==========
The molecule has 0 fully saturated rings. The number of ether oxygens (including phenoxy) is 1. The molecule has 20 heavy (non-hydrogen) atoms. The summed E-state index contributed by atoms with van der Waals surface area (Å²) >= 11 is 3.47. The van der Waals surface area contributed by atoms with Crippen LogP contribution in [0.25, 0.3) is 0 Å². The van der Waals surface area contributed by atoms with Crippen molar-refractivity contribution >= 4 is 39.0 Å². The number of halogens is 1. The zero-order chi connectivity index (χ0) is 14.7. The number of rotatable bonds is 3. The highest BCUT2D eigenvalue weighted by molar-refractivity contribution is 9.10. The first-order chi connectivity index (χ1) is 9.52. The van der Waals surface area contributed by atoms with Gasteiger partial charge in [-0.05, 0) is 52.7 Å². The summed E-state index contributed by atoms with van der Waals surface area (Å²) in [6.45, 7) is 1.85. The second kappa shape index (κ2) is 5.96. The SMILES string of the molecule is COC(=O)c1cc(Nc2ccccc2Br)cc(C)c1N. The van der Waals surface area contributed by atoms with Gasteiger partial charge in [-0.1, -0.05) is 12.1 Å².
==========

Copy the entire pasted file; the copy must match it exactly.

The molecule has 0 fully saturated rings. The number of ether oxygens (including phenoxy) is 1. The molecule has 20 heavy (non-hydrogen) atoms. The summed E-state index contributed by atoms with van der Waals surface area (Å²) >= 11 is 3.47. The van der Waals surface area contributed by atoms with Crippen LogP contribution in [0.25, 0.3) is 0 Å². The van der Waals surface area contributed by atoms with Crippen molar-refractivity contribution >= 4 is 39.0 Å². The number of halogens is 1. The zero-order chi connectivity index (χ0) is 14.7. The number of rotatable bonds is 3. The highest BCUT2D eigenvalue weighted by molar-refractivity contribution is 9.10. The first-order chi connectivity index (χ1) is 9.52. The van der Waals surface area contributed by atoms with Gasteiger partial charge in [-0.05, 0) is 52.7 Å². The summed E-state index contributed by atoms with van der Waals surface area (Å²) in [6.45, 7) is 1.85. The second kappa shape index (κ2) is 5.96. The SMILES string of the molecule is COC(=O)c1cc(Nc2ccccc2Br)cc(C)c1N. The van der Waals surface area contributed by atoms with Gasteiger partial charge in [-0.1, -0.05) is 12.1 Å².